Another potential downside to spaying is that some dogs may become overweight after the surgery. This can be managed by adjusting the dog’s diet and ensuring that they get plenty of exercise.
In addition, many believe that male dogs lose their aggressive or guarding instinct once they are neutered but this may be more of a benefit instead
It is a controversial topic and will always be. However, here are some common myths that we frequently hear about the consequences of sterilisation.
MYTH: Spaying or neutering will make my dog fat and lazy.
FACT: Dogs that are spayed or neutered are just as active as those that are not. In fact, obesity is a much more common problem in unspayed female dogs and intact male dogs than it is in spayed or neutered dogs.
MYTH: Spaying or neutering will cause my dog to develop health problems.
FACT: The health benefits of spaying or neutering far outweigh the risks. Most health problems are caused by the in-breeding of dogs, not by spaying or neutering.
MYTH: Neutering will take away my male dog’s manhood
FACT: It will remove the “stress” of having to find a female
Your beloved pooch will need to be kept calm and resting for the first few days after surgery. It is recommended that you put an Elizabethan Collar or a ‘cone’ on him or her for a few weeks to prevent them from scratching or chewing the stitches out.
There is usually some swelling and bruising around the incision site, which may take a week or two to resolve.
You will need to keep an eye on the incision site and if it starts to look red, weepy, or swollen, or if there is any discharge, call your vet immediately.
Most dogs can return to regular activity within a week or two of surgery. Be sure to keep your dog inside and away from other dogs for the first three weeks after surgery, as there is a chance of infection at the site.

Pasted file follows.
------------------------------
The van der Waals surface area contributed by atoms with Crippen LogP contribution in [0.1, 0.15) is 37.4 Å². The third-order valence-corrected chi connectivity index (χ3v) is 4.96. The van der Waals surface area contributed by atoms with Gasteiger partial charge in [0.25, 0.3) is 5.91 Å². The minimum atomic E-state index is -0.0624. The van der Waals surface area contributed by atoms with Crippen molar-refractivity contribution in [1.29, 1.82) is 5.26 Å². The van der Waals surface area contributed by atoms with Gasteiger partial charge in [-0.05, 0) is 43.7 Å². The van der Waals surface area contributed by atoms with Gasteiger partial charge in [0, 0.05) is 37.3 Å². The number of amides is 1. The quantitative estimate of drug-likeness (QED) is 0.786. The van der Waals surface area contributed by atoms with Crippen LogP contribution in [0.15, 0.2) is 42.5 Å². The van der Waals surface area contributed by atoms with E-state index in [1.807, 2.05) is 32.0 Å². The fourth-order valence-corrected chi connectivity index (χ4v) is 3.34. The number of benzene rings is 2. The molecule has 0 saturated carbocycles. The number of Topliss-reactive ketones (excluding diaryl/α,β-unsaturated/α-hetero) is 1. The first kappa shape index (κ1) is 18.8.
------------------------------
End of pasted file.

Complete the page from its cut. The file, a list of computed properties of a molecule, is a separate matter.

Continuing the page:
It may take a couple of weeks for your dog to get back to normal activity levels, but most dogs are back to normal within days.
If spayed, your pooch may have a "lumpy" abdomen for a month or two, as the incision scars will be quite red and swollen.
In most cases, this form of scar tissue is quite harmless and will flatten out as time goes by.
However, you should monitor the appearance of this tissue and contact your veterinarian if it starts to increase in size or appear increasingly lumpy, as this may indicate that the surgery has not been fully successful.
Watch out for changes in behaviour and appetite.
Don’t mistake post-surgery wonkiness with permanent change.
While there may be some initial behavioural changes after your dog is spayed or neutered, these usually aren't long-lasting.
Most dogs adjust very well to the surgery and return to their normal behaviour fairly quickly.
If you're concerned about any changes in your dog's behaviour after sterilisation, please consult your veterinarian.
As with all key healthcare matters related to your dog, make sure you are thoroughly informed and comfortable with your decision. The best way to do so is to speak to your vet and ask all the questions that you have about spaying or neutering your dog.